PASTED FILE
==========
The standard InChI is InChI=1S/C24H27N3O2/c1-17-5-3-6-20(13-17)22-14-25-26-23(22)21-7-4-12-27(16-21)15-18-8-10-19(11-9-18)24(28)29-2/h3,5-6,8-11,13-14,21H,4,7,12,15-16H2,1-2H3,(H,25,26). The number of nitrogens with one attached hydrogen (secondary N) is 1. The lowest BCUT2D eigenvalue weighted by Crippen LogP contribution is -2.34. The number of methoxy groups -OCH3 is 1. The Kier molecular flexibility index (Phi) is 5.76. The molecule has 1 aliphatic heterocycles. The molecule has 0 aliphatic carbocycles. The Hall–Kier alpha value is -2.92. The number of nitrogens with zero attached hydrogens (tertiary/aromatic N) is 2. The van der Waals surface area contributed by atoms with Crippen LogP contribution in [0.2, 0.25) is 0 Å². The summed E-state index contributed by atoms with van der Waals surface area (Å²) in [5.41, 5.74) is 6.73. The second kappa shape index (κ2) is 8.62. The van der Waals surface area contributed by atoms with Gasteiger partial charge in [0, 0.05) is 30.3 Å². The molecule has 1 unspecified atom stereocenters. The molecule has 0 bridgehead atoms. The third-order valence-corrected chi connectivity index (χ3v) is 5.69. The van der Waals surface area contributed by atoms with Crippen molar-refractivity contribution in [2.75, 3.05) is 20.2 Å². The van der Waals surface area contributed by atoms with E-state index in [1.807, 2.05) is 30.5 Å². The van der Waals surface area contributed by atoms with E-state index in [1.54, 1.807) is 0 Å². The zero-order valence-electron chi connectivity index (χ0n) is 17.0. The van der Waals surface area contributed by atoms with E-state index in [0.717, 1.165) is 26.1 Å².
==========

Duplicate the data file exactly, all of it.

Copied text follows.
The standard InChI is InChI=1S/C24H27N3O2/c1-17-5-3-6-20(13-17)22-14-25-26-23(22)21-7-4-12-27(16-21)15-18-8-10-19(11-9-18)24(28)29-2/h3,5-6,8-11,13-14,21H,4,7,12,15-16H2,1-2H3,(H,25,26). The number of nitrogens with one attached hydrogen (secondary N) is 1. The lowest BCUT2D eigenvalue weighted by Crippen LogP contribution is -2.34. The number of methoxy groups -OCH3 is 1. The Kier molecular flexibility index (Phi) is 5.76. The molecule has 1 aliphatic heterocycles. The molecule has 0 aliphatic carbocycles. The Hall–Kier alpha value is -2.92. The number of nitrogens with zero attached hydrogens (tertiary/aromatic N) is 2. The van der Waals surface area contributed by atoms with Crippen LogP contribution in [0.2, 0.25) is 0 Å². The summed E-state index contributed by atoms with van der Waals surface area (Å²) in [5.41, 5.74) is 6.73. The second kappa shape index (κ2) is 8.62. The van der Waals surface area contributed by atoms with Gasteiger partial charge in [0, 0.05) is 30.3 Å². The molecule has 1 unspecified atom stereocenters. The molecule has 0 bridgehead atoms. The third-order valence-corrected chi connectivity index (χ3v) is 5.69. The van der Waals surface area contributed by atoms with Crippen molar-refractivity contribution in [2.75, 3.05) is 20.2 Å². The van der Waals surface area contributed by atoms with E-state index in [1.807, 2.05) is 30.5 Å². The van der Waals surface area contributed by atoms with E-state index in [1.54, 1.807) is 0 Å². The zero-order valence-electron chi connectivity index (χ0n) is 17.0. The van der Waals surface area contributed by atoms with E-state index in [0.717, 1.165) is 26.1 Å².